Samson et Dalila – Opera in three Acts to a libretto by Ferdinand Lemaire [sung in French with English surtitles]
Samson – Carl Tanner
Dalila – Sara Fulgoni
Abimelech – Nicholas Folwell
Old Hebrew – Christopher Stamboglis
High Priest of Dagon – Michel de Souza
Grange Park Opera Chorus
Bournemouth Symphony Orchestra
Patrick Mason – Director
Francis O’Connor – Designer
Nikki Woollaston – Choreographer
Paul Keogan – Lighting Designer
Reviewed by: Peter Reed
Reviewed: 24 June, 2015
Venue: Grange Park Opera, 24 Broad Street, Alresford, Hampshire, England
Although it fares well enough in Europe and the US, it’s been a while since Saint-Saëns’s biblical epic Samson et Dalila has graced the UK – the classic 1981 Royal Opera staging by Elijah Moshinsky and Sidney Nolan was last seen in 2004, there was a Scottish Opera staging in the 1990s, and the Sadler’s Wells one in the 1950s and 1960s.
It’s a wonderful score, up there with the Fourth Piano Concerto, the Third Symphony and the late chamber music, and though it creaks dramatically, it decisively tells the myth of the Jewish underdog Samson spectacularly overcoming the treacherous wiles of Philistine bad girl Delilah, thus restoring the power of the Hebrews’ Jehovah over the Philistines’ god Dagon, half-man, half-fish, all vengeance.
With such a conflict at its centre, the opera is a sitting duck for significant directorial intervention. Yet, rather than go for a period bang up to date, Patrick Mason has chosen the Nazi-collaborative Vichy regime in France during the Second World War as the vehicle for vigorous fascism and no less virulent anti-Semitism. Samson is a Jewish terrorist leader, Dalila a glamorous film star and privileged, duplicitous plaything of the High Priest of Dagon, here reassigned as a Chief Minister.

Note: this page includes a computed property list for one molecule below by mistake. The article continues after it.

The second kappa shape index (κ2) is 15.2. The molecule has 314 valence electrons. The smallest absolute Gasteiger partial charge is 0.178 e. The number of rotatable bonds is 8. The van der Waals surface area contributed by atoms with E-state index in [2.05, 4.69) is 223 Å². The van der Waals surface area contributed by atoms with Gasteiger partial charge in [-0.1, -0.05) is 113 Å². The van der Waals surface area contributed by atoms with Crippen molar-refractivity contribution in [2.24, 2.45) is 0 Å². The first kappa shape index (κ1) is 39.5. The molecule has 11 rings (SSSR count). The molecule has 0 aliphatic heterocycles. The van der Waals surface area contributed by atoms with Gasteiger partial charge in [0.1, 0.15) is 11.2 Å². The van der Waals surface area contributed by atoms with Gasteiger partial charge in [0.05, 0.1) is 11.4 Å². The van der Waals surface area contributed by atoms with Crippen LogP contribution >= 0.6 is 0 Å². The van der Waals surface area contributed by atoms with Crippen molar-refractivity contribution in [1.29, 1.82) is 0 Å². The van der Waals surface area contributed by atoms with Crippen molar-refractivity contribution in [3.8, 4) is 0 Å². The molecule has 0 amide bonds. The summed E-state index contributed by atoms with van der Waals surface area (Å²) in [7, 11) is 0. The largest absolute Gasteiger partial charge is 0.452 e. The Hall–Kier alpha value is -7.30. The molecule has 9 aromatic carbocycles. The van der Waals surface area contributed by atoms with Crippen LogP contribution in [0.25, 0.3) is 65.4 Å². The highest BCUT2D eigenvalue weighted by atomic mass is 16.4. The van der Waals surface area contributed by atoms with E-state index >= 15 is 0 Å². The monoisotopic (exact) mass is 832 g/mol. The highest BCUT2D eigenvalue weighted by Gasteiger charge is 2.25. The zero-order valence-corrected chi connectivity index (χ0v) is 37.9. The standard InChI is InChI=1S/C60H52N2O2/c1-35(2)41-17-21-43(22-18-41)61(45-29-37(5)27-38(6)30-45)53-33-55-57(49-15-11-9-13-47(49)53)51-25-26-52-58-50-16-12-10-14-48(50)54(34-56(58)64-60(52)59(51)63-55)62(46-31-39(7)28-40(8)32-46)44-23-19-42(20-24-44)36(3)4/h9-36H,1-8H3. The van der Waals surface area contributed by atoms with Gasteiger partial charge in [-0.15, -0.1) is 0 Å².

With its tottering heaps of books dominating the stage, Francis O’Connor’s set hints at Rachel Whiteread’s Holocaust Memorial in Vienna. The production’s building on hostilities ancient and modern isn’t so outlandish as to leak into concept, and the portrayal of the fascist elite’s self-confidence, elegance and casual brutality had the might-is-right ring of truth.
Crucially, the production has a formidable pair of singers in the lead roles. Carl Tanner, the US tenor who gave Grange Park an excellent Peter Grimes last year, has a similar triumph as Samson. A bit more abandon and savagery wouldn’t have been wasted – think of Jon Vickers in the role – but Tanner still had the grandstanding vocal resources to be superbly heroic and tragic. From his Henry V-style sinew stiffener to his fellow downtrodden Hebrews, his succumbing to Dalila’s charms resulting in his blinding and haircut, and his weighty ‘Vois ma misère’ in prison that opens the third Act, Tanner was in total command.
True, it’s the broadest of broad-brush roles, but one that he intensified in tandem with Sara Fulgoni’s luxurious performance of Dalila, fatal seduction oozing out of her beautiful mezzo. Her singing caressed the life out of Samson in ‘Mon coeur s’ouvre à ta voix’, and her portrayal as a corrupt consort to Michel de Souza’s excellent, Goebbels-like High Priest was sharply directed.
The opera’s other hit, the ‘Bacchanale’, was another clever piece of direction. Instead of a kitschy, orientalist and fleshy ballet, the fascist elite, surrounded by Nazi-style banners bearing the Vichy symbol, settled down to watch Dalila’s latest movie, for which the music is the soundtrack. With the poster a flaming Star of David, the imagined film was obviously a ripe slice of anti-Semitic propaganda. The climax was both a coup de foudre and de theater.
Samson et Dalila is a numbers opera, with clearly defined choruses, arias and ensembles, but Gianluca Marcianò conducted it with such sweep and momentum that you were barely aware of its conventionalism. The Bournemouth Symphony Orchestra caught the particular sensibility of Saint-Saëns’s orchestration and the music’s moments of languid melancholy superbly, and the Grange Park Chorus was terrific in the stirring ‘Israël! romps ta chaîne!’ (Israel, cast off your chains), which it is easy to imagine being pressed into service as a football anthem. Gripping stuff!